Sean Chen’s first exhibition in 1998, his Auckland paintings proved very popular and sold readily. He has since moved on to paint landmarks in Wellington, Christchurch and elsewhere, and these are the subject matter of this book.
Not covered here are Chen’s sculptures in stainless steel, copper and stone. Because it is a landmark, an illustration is provided of his very large installation 56 Totems in the forecourt of the Chinatown retail centre in Pakuranga, Auckland, made of large diameter pipes 7 metres high and evoking ancient Chinese architectural forms.
Because Chen’s style is overtly Expressionist, it may be useful to look at the origins and attributes of that movement, and to consider some other related modern styles. Expressionism, like most of the early modern movements, grew out of two preceding movements, Post-Impressionism and Cubism.
The experimentations of those pioneering artists enabled the Expressionists, from 1910 onwards, to paint pictures that were realist in subject-matter but were bursting
with expressive power. That power was manifested in heavily-applied paint, in bold, nervous, thick or jagged lines, in raucous colour that implied a fevered brain, in fractured planes, blocky forms and in a loose, sketchy handling of the images.
The subjects of the pictures were sometimes themselves of a violent or disturbing nature, but more often than not the feeling of tension, what the Germans call angst, emerged from the way the works were painted. This angst seemed like a premonition of the disasters and carnage of World War I. Houses by Night, a 1912 painting by Karl Schmidt-Rottluff, shows a city street – but the spiky jagged lines and lurid colours make the whole picture vibrate with the threat of catastrophe.
It seems like a bomb may have just gone off nearby. Similar effects are seen in the work of Kirchner, Jawlensky, Heckel, Marc, Feininger, Boccioni, Munch, Goncharova and others in the period 1911-1914. The style was continued by those artists who survived the first world war.
A good example of rocking buildings pre-figuring Chen’s style is The Synagogue, 1919, by Max Beckmann.
A group preceding the Expressionists was the Fauvists, mainly French artists, who were dubbed ‘wild beasts’ by an art critic who saw their exhibition in 1905. While still figurative, non-abstract painters, they exploited colour for its own sake.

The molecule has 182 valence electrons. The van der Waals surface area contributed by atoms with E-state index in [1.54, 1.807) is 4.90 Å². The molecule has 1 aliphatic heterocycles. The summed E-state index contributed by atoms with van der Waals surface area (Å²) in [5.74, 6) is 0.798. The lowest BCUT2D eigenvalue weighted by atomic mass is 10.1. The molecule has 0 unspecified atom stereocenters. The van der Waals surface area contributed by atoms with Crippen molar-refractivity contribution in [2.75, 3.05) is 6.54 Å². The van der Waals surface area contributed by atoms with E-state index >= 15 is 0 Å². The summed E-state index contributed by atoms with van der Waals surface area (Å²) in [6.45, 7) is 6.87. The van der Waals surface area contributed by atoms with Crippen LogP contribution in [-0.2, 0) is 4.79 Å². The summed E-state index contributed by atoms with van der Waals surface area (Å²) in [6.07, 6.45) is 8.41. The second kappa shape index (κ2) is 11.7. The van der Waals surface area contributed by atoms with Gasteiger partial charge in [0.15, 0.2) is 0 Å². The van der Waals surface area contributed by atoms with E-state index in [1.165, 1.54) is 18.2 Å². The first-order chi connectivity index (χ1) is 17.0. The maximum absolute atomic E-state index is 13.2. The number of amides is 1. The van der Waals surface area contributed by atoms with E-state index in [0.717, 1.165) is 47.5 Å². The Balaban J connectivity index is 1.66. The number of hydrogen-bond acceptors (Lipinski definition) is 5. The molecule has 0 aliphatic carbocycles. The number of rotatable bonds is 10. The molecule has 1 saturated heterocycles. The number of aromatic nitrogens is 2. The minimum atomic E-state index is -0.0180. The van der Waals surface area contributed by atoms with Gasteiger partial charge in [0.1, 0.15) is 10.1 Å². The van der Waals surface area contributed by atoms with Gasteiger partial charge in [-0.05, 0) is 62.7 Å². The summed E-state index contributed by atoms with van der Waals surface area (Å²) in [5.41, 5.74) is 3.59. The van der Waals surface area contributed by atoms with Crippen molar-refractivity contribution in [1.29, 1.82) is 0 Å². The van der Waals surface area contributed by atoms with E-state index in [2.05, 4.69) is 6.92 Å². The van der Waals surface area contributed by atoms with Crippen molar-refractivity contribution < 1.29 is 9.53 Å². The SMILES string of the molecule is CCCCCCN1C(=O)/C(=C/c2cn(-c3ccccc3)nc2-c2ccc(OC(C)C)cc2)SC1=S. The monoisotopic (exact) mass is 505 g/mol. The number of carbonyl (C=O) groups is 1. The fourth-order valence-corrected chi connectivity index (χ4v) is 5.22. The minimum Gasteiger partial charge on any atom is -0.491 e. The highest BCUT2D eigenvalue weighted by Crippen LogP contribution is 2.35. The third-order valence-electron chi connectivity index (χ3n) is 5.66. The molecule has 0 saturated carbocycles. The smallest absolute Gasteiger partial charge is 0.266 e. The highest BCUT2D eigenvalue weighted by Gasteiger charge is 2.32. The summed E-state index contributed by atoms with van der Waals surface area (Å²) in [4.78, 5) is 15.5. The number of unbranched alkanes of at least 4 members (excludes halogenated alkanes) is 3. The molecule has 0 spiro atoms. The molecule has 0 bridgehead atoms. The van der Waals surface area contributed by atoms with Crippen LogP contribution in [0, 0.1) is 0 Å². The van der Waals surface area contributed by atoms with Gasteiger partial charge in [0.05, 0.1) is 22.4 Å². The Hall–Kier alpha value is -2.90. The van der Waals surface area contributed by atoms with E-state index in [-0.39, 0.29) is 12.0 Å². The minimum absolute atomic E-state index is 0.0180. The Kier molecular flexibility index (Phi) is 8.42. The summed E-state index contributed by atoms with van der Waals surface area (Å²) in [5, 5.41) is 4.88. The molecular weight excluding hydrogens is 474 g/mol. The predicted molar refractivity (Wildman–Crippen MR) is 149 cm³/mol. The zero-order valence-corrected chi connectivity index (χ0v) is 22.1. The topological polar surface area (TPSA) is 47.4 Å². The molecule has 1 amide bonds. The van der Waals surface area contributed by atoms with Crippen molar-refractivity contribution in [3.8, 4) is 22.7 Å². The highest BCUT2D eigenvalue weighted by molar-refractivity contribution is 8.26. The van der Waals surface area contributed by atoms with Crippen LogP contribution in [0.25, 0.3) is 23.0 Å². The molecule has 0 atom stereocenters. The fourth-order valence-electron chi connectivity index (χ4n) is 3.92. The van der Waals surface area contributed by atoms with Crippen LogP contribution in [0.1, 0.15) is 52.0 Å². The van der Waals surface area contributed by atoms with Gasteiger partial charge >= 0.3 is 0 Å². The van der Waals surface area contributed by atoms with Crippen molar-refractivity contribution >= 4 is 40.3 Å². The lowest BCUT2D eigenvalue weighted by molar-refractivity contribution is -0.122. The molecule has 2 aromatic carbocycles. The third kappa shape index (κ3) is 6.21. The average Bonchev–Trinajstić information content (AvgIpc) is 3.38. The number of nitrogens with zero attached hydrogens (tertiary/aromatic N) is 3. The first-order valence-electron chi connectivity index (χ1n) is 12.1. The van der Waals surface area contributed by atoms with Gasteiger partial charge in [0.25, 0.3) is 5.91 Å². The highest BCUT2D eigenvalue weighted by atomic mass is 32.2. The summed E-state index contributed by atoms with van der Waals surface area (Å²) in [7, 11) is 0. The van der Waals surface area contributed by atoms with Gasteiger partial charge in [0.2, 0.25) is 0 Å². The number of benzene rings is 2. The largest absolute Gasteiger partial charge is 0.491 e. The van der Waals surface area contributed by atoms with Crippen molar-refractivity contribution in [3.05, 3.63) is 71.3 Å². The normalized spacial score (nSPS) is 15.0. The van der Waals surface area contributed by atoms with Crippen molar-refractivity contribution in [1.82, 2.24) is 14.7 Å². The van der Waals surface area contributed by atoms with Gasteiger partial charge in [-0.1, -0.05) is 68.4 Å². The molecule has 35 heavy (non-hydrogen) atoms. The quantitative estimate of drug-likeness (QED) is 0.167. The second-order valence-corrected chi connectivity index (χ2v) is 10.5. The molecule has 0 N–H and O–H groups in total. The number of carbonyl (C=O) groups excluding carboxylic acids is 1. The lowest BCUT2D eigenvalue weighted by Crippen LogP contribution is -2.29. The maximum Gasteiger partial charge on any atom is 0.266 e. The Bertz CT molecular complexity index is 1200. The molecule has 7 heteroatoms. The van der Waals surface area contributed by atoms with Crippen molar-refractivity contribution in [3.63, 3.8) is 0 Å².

The actual colour of something was irrelevant– what mattered was how the various colours worked collectively. After the Second World War, artists in America developed a new style called Abstract-Expressionism. That is just what it was – it focused on the non-figurative, loose, brushy aspects found in Expressionist painting. This style exploded across the world, and Abstract-Expressionism remained dominant for a decade before fading in the late 1950s.
The artist of this school whose individual style appears to have had the greatest influence on Chen is Willem de Kooning. At the same time, in Paris, there was a last-ditch attempt by French artists to hang on to the avant-garde role that they had had before the war. This ‘School of Paris’ style was really just Expressionism jazzed up to look more modern and extreme, in a decorative sort of way.
Chen’s use of Expressionism also has several respected precedents in New Zealand painting. The first practitioner with first-hand experience overseas was Rudi Gopas, who came to New Zealand from Lithuania in 1949. Chen’s best paintings easily stand comparison with those of Gopas. Gopas’s Christchurch students Philip Trusttum, Phil Clairmont and Tony Fomison, together with Nigel Brown, were the next generation, and took off in very different individual directions. Their use of the Expressionist style in New Zealand the 1970s was so delayed (in relation to the heyday of the style in the early 1920s) that it can now be seen as having been Post-Modern.
This background must be kept in mind when viewing Sean Chen’s paintings, but he does not fall neatly into any of the historical categories. To begin with, except for his Christchurch paintings, there is no Expressionist angst in Chen’s work.
To the contrary, he takes the elements of Expressionism and applies them to everyday subjects in a light-hearted way, mixed here and there with dollops of the School of Paris style (Plates 2 and 3) and generous helpings of Abstract-Expressionism (Plates 15 and 47). A strong link with the Fauvists is evident in paintings such as Plates 39 and 43. In these one can see that Chen has indulged himself in an exploration of colour, with near total disregard for the original tones. However, he is capable of refined and restrained use of colour, as in Plates 51 and 55. One feels that the artist enjoys playing fast and loose with a number of historical styles, just to show that he can do it. He is perhaps fortunate to be painting at a time when the art world is in a state of stylistic pluralism, where any and every style of the past can be used in any and every context and conjunction without incurring accusations of unoriginality.
Not having been born and bred in New Zealand, Chen sees its landmarks in a fresh way. Humour is an essential element in much of his art, setting it aside from the serious Expressionism of the past while, at the same time, preventing the landmarks becoming pretentious and boring. Those who know the artist will affirm that he is seldom seen without a beaming smile. Humour supports paintings such as Plates 2, 4, 11 and 17. The fun being poked at the revered locations and institutions, the architectural shake-up, deflates them and prevents them being just dull civic buildings. The staid, time-honoured structures bend and strain, as if they are trying to break free of their foundations and go off on a spree (Chen developed this style well before the Christchurch earthquakes of 2010-11, which have placed a quite unplanned emphasis upon this aspect of his work).